FIG. 3. MG-63 cells attach on calcium aluminates as assessed by scanning electron microscopy. MG-63 cells cultured under static conditions for four days were observed by scanning electron microscopy.

FIG. 4. Human adult mesenchymal stem cells attach and show high viability but variable proliferation on calcium aluminates under static (A) and dynamic (B) culture conditions. For static culture, a fixed amount of calcium aluminate (1.0 g per well) was seeded with human adult mesenchymal stem cells (1×104 cells per well) in 12-well plates. For dynamic culture, a fixed amount of calcium aluminate (3.0 g/spinner bottle) was seeded with 1.2×106 hAMSC per spinner flask. Samples were taken and assayed by the CyQuant assay on day 1 represent to assess initial hAMSC attachment on calcium aluminate. Calcium aluminate morsels were then washed to remove unattached cells after day 1, and assayed by CyQuant on day 1 and day 7 of culture to assess attachment and proliferation. For static cultures (A), the results of two independent and representative experiments (1-4) are shown. Each bar represents the mean and standard error of the mean of three wells. For dynamic cultures (B), the results of five independent experiments (1-6) are shown. Each bar represents the mean and standard error of the mean of three replicate samples from each a spinner flask. A two-tailed t test was used to assess statistically significant differences between means, and the p-values are shown above each independent experiment on the graph. The viability of attached cells as assessed by Live/Dead staining on each day for each experiment is also shown. For each independent experiment, live and dead cells on ten pieces of calcium aluminate were counted under fluorescent microscopy from each of three wells per 12-well plate (static, A) or three samples per spinner flask (dynamic, B).

FIG. 5. Human adult mesenchymal stem cells attach on calcium aluminates as assessed by scanning electron microscopy. hAMSC cultured under dynamic conditions for 7 days (left) and 21 days (right) were observed by scanning electron microscopy.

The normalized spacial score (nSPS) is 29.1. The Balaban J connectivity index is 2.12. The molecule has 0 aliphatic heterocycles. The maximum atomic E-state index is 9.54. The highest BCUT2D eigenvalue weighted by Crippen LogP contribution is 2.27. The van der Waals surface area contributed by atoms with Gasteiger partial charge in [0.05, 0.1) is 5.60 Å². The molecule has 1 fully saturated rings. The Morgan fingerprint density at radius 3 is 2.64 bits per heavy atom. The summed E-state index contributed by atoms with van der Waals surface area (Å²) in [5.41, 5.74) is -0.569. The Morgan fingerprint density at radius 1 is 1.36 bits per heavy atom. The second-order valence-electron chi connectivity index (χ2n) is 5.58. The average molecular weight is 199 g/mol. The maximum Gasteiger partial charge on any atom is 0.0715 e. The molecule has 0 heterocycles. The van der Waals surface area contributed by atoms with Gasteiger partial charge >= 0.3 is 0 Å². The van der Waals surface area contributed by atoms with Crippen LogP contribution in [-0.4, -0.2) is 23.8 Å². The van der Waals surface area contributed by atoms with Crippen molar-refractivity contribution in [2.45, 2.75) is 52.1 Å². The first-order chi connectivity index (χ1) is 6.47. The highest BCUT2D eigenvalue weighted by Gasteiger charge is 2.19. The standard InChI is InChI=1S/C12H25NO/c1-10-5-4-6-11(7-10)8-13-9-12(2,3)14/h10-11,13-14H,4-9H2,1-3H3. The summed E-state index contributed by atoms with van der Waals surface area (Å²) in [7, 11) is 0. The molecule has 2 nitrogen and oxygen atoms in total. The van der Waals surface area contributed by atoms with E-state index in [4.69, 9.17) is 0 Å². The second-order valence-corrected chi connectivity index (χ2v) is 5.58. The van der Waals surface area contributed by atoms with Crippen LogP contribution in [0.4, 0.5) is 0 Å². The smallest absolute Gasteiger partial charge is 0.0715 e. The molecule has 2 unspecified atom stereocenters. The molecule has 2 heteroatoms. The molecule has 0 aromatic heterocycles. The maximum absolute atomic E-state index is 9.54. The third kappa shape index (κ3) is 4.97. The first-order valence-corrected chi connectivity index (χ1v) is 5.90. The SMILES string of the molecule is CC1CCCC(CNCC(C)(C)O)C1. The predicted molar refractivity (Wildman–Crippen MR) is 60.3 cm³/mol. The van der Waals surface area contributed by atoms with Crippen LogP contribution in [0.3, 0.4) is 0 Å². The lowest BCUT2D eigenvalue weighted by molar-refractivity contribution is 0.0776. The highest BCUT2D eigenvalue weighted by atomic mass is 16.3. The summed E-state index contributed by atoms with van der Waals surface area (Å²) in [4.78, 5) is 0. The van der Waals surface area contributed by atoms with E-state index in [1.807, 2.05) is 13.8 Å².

FIG. 6. hAMSC on calcium aluminate express alkaline phosphatase in response to an osteogenic supplement. hAMSC attached to calcium aluminate were cultured for 14 days in medium with an osteogenic supplement (OS+, containing beta-glycerophosphate, ascorbic acid, and dexamethasone) or in control medium. The levels of induced alkaline phosphatase under both conditions were assessed biochemically (A) and histochemically (B). The biochemical data are the mean and standard error of the mean of three independent experiments. There is a statistically significant increase (p=0.04) in alkaline phosphatase biochemical activity in OS-treated cells relative to controls, thereby consistent with osteoblast differentiation. Histochemical staining for alkaline phosphatase (B) shows that alkaline phosphatase staining is readily detected on numerous morsels in the OS-treated samples, and little staining is detected in the controls, even though cells were present on the control samples as detected by Live/Dead staining (data not shown). Scale bar=1.25 mm.

FIG. 7. Calcium aluminate is non-toxic as assessed by chick CAM assays. Morsels of calcium aluminate (A) and ChronOs (control, B) were placed on the chorioallantoic membrane of embryonic chicks. One day later the embryos were injected with 8 microM 705 nm emission Qdots that were conjugated with 2000 MW PEG. Brightfield (left) and fluorescent (right) images were captured and show that the developing vasculature around the CA shows no indication of inhibition/toxicity.

As will be appreciated by those persons skilled in the art, this study (Examples 6-9) assessed the calcium aluminates of the present invention to determine their ability to support cell growth in static and dynamic culture conditions. After calcium aluminates were assessed through in-vitro studies, we conducted in-vivo studies through the CAM assay to determine the biocompatibility of calcium aluminate. Calcium aluminates were chosen due to their advantages when compared to other synthetic materials. Most forms of calcium aluminate will hydrate and form a bonding matrix. As a result, a three dimensional structure can easily be created that will exhibit high strengths (high degree of tensile stress and compressive stress resistance) without the need for thermal treatment, such as with calcium phosphates, for example but not limited to calcium orthophosphate, which are more brittle, difficult, and expensive to manufacture. In addition to providing a physically superior bond mechanism, hydrated calcium aluminate is easily metabolized by the body and overtime is replaced with natural bone. If desired, calcium aluminate can be treated so that it will not hydrate and thus will remain as a permanent support structure. Another advantage of calcium aluminate is that by carefully choosing the ratio of reactants to form calcium aluminate, the type of calcium aluminate formed can be controlled along with the resulting porosity, surface structure, and solubility of the material. As mentioned briefly, this may allow a degree of cell attachment control as this potentially relates to surface structure. By choosing the ratio of reactants to form calcium aluminate the type of calcium aluminate that forms can be controlled, along with the resulting porosity and solubility of the material.